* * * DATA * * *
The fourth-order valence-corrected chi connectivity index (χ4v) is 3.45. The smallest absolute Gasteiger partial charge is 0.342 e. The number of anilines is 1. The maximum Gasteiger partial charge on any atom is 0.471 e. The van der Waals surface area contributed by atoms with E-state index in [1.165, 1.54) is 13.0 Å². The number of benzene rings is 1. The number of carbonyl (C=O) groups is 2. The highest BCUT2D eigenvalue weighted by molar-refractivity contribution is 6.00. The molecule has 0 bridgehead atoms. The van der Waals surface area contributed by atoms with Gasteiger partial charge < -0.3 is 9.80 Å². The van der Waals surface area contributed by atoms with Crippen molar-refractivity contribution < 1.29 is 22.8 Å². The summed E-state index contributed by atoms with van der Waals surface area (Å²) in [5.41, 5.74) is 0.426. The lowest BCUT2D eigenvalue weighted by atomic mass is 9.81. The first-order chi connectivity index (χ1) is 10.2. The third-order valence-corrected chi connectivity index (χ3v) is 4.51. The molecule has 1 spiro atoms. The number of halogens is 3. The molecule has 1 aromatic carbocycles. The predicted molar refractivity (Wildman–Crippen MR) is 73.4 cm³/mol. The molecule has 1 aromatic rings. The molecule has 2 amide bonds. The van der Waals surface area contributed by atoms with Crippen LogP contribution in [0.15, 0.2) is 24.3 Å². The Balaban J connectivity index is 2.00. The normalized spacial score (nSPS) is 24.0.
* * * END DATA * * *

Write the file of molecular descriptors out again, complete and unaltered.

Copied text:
The fourth-order valence-corrected chi connectivity index (χ4v) is 3.45. The smallest absolute Gasteiger partial charge is 0.342 e. The number of anilines is 1. The maximum Gasteiger partial charge on any atom is 0.471 e. The van der Waals surface area contributed by atoms with E-state index in [1.165, 1.54) is 13.0 Å². The number of benzene rings is 1. The number of carbonyl (C=O) groups is 2. The highest BCUT2D eigenvalue weighted by molar-refractivity contribution is 6.00. The molecule has 0 bridgehead atoms. The van der Waals surface area contributed by atoms with Gasteiger partial charge < -0.3 is 9.80 Å². The van der Waals surface area contributed by atoms with Crippen molar-refractivity contribution < 1.29 is 22.8 Å². The summed E-state index contributed by atoms with van der Waals surface area (Å²) in [5.41, 5.74) is 0.426. The lowest BCUT2D eigenvalue weighted by atomic mass is 9.81. The first-order chi connectivity index (χ1) is 10.2. The third-order valence-corrected chi connectivity index (χ3v) is 4.51. The molecule has 1 spiro atoms. The number of halogens is 3. The molecule has 1 aromatic carbocycles. The predicted molar refractivity (Wildman–Crippen MR) is 73.4 cm³/mol. The molecule has 1 aromatic rings. The molecule has 2 amide bonds. The van der Waals surface area contributed by atoms with Crippen LogP contribution in [0.15, 0.2) is 24.3 Å². The Balaban J connectivity index is 2.00. The normalized spacial score (nSPS) is 24.0.